The invention is further illustrated by the following non-limiting examples.
N-succinimidyl-2,4-dimethoxy-3-(tri-n-butylstannyl) benzoate [Formula I, L=N-hydroxysuccinimidyl ester, R=--CH3, R'=--CH3 and A=--Sn(n-C4 H9)3 ] was synthesized via lithium 2,4-dimethoxy-3-lithiobenzoate (2), which was obtained from 2,4-dimethoxy-3-bromobenzoic acid (3b) by metal-halogen exchange with n-butyl lithium: ##STR10## SDMB was obtained by the following successful sequence of reactions: ##STR11##
Treatment of 2-hydroxy-4-methoxybenzaldehyde (4) with mercuric acetate in refluxing alcohol containing ≈1% acetic acid followed by treatment with aq. NaBr gave an over 85% yield a 6:1 mixture of organo-mercury compounds (5) and (6) m.p. ≈200° C., [1 H-NMR: (300 MHz CDCl3, δ): compound (5): 3.90 (s, 3H, C4--OCH3), 6.70 and 7.55 (pair of doublets, Jab=8 Hz, C5--H and C6--H), 9.80 (s, 1H, H--C=O) and 11.33 (s, 1H, Φ--OH): compound (6): 3.80 (s, 3H, C4--OCH3), 6.50 (s, 1H, C3--H), 7.46 (s, 1H, C6--H), 9.70 (s, 1H, HC═O) and 11.64 (s, 1H, Φ--OH.] The ratio of two compounds from this reaction was obtained from the integration of the phenolic and aldehydic absorption assigned above.
Treatment of the above mixture of organo-mercury compounds (5 and 6) with one equivalent of bromine in CHCl3 containing a small amount of acetic acid gave, after the usual work-up and purification over silica gel (elution with 30% EtOAc in hexane), an ≈56% yield of the pure 3-bromo-2-hydroxy-4-methoxybenzaldehyde (7), m.p. 115°-117° C. [1 H-NMR; (300 MHz, CDCl3, δ): 4.0 (s, 3H, C4--OCH3), 6.50 and 7.52 (pair of doublets, Jab=8Hz, C5--H and C6--H), 9.75 (1H, s, HC═O), 11.96 (1H, s Φ--OH). Mass: m/e 230, 232 C8 H7 O3 Br (M+, 88.8%, 86.9%).
Methylation of the phenolic OH in (7) with MeI/Na2 CO3, proceeded readily to give 3-bromo-2,4-dimethoxybenzaldehyde (8), m.p. 80° [1 H-NMR: (300 MHz, CDCl3, δ): 4,0 (s, 2×3H, C2 and C4-OCH3), 6.82 and 7.84 (pair of doublets, Jab=8 Hz, C5-H and C6-H), 10.30 (s, 1H, HC═O. Mass: m/e 244, 246 C9 H9 O3 Br (M+, 63.3%, 61.5%).
Jones oxidation of (8) gave in 83% yield 2,4-dimethoxy-3-bromobenzoic acid [3b. m.p. 175°-177° C; 1 H-NMR (300 MHz, CDCl3, δ): 4.0 & 4.04 (s, 2×3H, C2 and C4-OCH3), 6.83 and 8.81 (pair of doublets, Jab =8Hz, C5-H and C6-H), 10.8 (bs, 1H, COOH); Mass: m/e 260, 262 C9 H9 O4 Br (M+, 100%, 97.3%).
Treatment of (3b) with 2.2 eq. of n-BuLi in THF at -100° C. under argon, followed by warming to -80° C. for 30 min. generated the desired dilithio-anion (2), which was quenched with ≈2.5 eq. of tri-n-butyl tin chloride. The desired tri-n-butylstannyl-2,4-dimethoxy-3(tri-n-butylstannyl)benzoate (9) was isolated from the neutral fractions by silica gel chromatography (eluant: 10% ether in CHCl3, yield ≈45% relative to 3).
Because of the labile nature of the tri-n-butyl tin ester, this product was directly converted to N-succinimidyl- 2,4-dimethoxy-3-(tri-n-butylstannyl)benzoate (SDMB). The assigned structure for SDMB was in full agreement with its spectral data: 1 H-NMR: (300 MHz, CDCl3, δ); 0.90-1.48 (typical m, 27H, 3×n-C4 H9); 2.91 (s, 4H, --CO--CH2 --CH2 --CO); 3.76 (s, 3H, OCH3); 3.88 (s, 3H, OCH3); 6.66 and 8.12 (pair of doublets, Jab=8 Hz, C5--H and C6-H). FAB-Mass: m/e 512 [(C25 H39 O6 Sn)--(C4 H9)] (M+ --57, 40%), 455 (M+ --C4 H4 NO3, 66%), 285 [(455--3 ×C4 H9) +H, 32%], 165 [(285 -Sn), 100%].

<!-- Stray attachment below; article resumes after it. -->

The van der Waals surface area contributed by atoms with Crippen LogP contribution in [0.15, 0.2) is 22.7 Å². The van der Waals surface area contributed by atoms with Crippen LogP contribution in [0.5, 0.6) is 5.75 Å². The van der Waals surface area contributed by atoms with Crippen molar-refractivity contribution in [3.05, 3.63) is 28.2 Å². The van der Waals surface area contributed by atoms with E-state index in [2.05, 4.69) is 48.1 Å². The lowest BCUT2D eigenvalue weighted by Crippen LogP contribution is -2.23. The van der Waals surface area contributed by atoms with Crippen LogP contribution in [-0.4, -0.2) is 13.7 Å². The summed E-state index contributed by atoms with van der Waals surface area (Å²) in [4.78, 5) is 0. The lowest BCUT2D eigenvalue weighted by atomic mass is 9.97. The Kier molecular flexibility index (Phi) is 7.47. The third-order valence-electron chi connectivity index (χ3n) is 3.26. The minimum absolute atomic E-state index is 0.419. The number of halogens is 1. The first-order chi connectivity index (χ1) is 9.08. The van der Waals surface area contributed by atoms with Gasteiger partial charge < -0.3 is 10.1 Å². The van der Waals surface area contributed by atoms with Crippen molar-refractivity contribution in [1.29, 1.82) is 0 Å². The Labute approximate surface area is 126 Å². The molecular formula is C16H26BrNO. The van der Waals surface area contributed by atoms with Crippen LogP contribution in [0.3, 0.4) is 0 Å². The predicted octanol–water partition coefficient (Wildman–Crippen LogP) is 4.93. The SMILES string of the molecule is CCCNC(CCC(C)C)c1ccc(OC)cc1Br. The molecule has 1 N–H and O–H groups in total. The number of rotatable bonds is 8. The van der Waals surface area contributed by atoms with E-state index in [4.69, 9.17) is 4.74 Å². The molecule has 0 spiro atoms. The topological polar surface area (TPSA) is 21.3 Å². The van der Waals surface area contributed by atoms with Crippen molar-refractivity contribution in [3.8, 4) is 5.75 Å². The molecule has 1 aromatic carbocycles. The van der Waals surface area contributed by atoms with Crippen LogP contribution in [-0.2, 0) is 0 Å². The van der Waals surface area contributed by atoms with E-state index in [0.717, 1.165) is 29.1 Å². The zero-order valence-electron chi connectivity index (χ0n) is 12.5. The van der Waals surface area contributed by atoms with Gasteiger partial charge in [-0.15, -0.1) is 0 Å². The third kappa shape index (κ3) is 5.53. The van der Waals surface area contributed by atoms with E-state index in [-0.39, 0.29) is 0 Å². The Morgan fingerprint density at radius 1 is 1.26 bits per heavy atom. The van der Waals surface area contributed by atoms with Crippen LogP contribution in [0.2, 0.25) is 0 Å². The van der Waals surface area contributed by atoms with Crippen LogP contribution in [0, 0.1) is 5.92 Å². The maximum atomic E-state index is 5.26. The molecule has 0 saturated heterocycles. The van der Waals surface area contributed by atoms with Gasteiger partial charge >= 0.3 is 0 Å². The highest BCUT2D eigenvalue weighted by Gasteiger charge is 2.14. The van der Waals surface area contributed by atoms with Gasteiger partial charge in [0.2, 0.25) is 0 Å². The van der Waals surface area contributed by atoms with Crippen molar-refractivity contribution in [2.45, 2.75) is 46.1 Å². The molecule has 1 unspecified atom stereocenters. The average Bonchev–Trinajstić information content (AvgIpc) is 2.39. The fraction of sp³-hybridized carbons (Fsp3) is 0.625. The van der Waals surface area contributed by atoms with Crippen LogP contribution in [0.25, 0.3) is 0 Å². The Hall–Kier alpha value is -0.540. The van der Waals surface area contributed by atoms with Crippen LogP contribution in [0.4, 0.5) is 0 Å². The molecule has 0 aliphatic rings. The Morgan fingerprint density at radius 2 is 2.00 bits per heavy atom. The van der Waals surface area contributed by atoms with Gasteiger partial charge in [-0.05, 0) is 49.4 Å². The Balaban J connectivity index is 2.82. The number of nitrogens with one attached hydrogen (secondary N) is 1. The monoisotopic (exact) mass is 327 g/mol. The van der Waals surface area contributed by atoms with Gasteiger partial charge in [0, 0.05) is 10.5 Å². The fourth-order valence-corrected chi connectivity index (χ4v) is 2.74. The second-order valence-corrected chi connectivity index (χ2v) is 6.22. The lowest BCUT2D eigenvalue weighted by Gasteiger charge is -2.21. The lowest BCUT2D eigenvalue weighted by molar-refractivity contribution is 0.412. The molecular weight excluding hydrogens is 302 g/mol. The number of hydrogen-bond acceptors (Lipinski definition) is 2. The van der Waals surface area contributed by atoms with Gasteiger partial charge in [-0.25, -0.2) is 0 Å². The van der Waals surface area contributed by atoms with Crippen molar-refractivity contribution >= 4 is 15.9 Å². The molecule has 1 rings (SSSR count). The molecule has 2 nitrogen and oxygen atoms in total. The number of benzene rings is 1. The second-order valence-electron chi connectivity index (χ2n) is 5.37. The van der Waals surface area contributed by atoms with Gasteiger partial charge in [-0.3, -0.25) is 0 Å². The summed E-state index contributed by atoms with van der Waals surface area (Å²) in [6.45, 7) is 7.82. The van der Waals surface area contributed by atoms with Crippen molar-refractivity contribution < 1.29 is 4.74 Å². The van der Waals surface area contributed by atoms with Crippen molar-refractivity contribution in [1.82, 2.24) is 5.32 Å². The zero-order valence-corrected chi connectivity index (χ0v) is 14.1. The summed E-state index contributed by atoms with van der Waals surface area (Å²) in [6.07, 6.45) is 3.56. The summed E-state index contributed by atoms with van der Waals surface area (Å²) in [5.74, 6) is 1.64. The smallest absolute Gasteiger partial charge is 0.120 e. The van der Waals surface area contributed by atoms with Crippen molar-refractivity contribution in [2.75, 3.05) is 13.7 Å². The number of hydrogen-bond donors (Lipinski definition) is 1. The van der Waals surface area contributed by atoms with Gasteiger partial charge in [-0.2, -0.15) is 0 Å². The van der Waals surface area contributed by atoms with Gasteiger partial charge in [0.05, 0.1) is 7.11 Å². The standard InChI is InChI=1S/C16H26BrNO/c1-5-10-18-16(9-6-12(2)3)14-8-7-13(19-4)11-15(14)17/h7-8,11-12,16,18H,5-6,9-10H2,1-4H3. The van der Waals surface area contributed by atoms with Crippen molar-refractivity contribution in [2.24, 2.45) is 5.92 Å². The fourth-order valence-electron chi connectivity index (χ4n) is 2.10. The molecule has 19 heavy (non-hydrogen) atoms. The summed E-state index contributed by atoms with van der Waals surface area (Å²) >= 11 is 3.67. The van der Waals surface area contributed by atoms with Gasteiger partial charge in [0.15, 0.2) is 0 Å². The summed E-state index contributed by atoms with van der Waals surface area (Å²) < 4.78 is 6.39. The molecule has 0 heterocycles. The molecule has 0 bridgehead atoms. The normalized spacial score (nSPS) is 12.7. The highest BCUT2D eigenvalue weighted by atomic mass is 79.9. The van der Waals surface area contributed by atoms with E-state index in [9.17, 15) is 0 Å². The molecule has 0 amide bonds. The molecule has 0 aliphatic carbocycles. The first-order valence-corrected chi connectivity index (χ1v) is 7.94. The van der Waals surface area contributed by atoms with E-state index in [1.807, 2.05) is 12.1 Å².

In order to characterize the radioiodinated product (14) from SDMB, and authentic sample of N-succinimidyl-2,4-dimethoxy-3-iodobenzoate (14) was first prepared by the condensation of N-hydroxysuccinimide and 2,4-dimethoxy-3-iodobenzoic acid (3a) in the presence of dicyclohexyl carbodimide: ##STR12##
N-Succinimidyl-2,4-dimethoxy-3-iodobenzoate (14): 2,4-Dimethoxy-3-iodobenzoic acid (2) required for the synthesis of (14) was readily prepared according to the following sequence of reactions: ##STR13##
Treatment of 2-hydroxy-4-methoxy-benzaldehyde (4) with mercuric acetate in refluxing alcohol containing ≈1% AcOH gave in over 91% yield a 6:1 mixture of organo-mercury compounds (10) and (11).
Treatment of this mixture with iodine in CHCl3 afforded after purification over silica gel (elution with 30% EtOAc in hexane) in ≈60% yield the pure 3-iodo-2-hydroxy-4-methoxybenzaldehyde (12), m.p. 100.C, [1 H-NMR: (300 MHz, CDCl3, δ): 4.0 (s, 3H,C4-OCH3), 6.52 and 7.52 (pair of doublets, Jab=8 Hz, C5--H and C6--H), 9.70 (1H, s, HC═O), 12.20 (1H, s, Φ--OH)].
Methylation of the phenolic --OH group in (12) with MeI-K2 CO3 in refluxing acetone proceed smoothly to give 2,4-dimethoxy-3-iodobenzaldehyde (13), m.p. 103.3° C. [1 H-NMR: (90 MHz, CDCl3, δ): 3.90 (overlapping s, 2×3H, C2 and C4-OCH3), 6.62 and 7.78 (pair of doublets. Jab=8Hz, C5-H and C6-H), 10.12 (s, 1H, HC═O).]
Jones oxidation of (13) gave in ≈82% yield 2,4-dimethoxy-3-iodobenzoic acid (3a), m.p. 182° C. [1 H-NMR: (90 MHz, CDCl3, δ): 4.0 (overlapping singlets, 2×3H, C2 and C4--OCH3), 6.84 and 8.22 (pair of doublets, Jab=8 Hz, C5-H and C6--H), 10.30 (broad signal, 1H, COOH).]
Treatment of this acid (3a) with N-hydroxysuccinimide in the presence of dicyclohexyl carbodiimide gave, after usual workup, the pure N-succinimidyl-2,4-dimethoxy-3-iodobenzoate (14), m.p. 163°-165° C. [1 H-NMR: (90 MHz, CDCl3, δ): 2.90 (s, 4H, --CO--CH2 --CH2 --CO--), 3.86 and 3.94 (pair of singlets, 2×3H, C2--OCH3 and C4--OCH3), 6.770 and 8.10 (pair of doublets, Jab=8 Hz, C5-H and C6-H)]. Mass: m/e 405 C13 H12 O6 NI (M+, 5.4%), 291 (M+--C4 H4 NO3, 100%).
Cold iodination of N-succinimidyl-2,4-dimethoxy-3-(tri-n-butylstannyl)benzoate (SDMB): Four standard solutions were prepared as follows:
(a) 15 mg of NaI in 100 μl of 0.01N NaOH;
(b) 6 mg of acetic acid in 100 μl of CHCl3 ;
(c) 9.0 mg TBHP (90%, containing 5% H2 O and 5% tert-butyl alcohol) in 100 μl of CHCl3 and a few crystals of anhydrous Na2 SO4 ;
(d) 5.5 mg of SDMB in 100 μl of CHCl3.